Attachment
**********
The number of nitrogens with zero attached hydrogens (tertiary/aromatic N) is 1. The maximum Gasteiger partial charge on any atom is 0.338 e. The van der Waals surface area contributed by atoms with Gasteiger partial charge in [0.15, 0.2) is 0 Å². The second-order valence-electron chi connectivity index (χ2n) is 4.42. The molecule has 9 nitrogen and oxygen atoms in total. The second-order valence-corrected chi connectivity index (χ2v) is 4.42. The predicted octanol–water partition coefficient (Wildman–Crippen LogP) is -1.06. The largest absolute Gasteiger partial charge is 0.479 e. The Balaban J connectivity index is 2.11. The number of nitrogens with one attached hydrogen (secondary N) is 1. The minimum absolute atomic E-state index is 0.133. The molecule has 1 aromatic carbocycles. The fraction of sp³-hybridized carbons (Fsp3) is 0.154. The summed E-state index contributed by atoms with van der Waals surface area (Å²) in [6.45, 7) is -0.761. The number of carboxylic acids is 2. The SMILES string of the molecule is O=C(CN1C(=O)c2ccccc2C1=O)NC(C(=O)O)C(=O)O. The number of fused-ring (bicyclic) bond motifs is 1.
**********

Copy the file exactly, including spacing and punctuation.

The number of nitrogens with zero attached hydrogens (tertiary/aromatic N) is 1. The maximum Gasteiger partial charge on any atom is 0.338 e. The van der Waals surface area contributed by atoms with Gasteiger partial charge in [0.15, 0.2) is 0 Å². The second-order valence-electron chi connectivity index (χ2n) is 4.42. The molecule has 9 nitrogen and oxygen atoms in total. The second-order valence-corrected chi connectivity index (χ2v) is 4.42. The predicted octanol–water partition coefficient (Wildman–Crippen LogP) is -1.06. The largest absolute Gasteiger partial charge is 0.479 e. The Balaban J connectivity index is 2.11. The number of nitrogens with one attached hydrogen (secondary N) is 1. The minimum absolute atomic E-state index is 0.133. The molecule has 1 aromatic carbocycles. The fraction of sp³-hybridized carbons (Fsp3) is 0.154. The summed E-state index contributed by atoms with van der Waals surface area (Å²) in [6.45, 7) is -0.761. The number of carboxylic acids is 2. The SMILES string of the molecule is O=C(CN1C(=O)c2ccccc2C1=O)NC(C(=O)O)C(=O)O. The number of fused-ring (bicyclic) bond motifs is 1.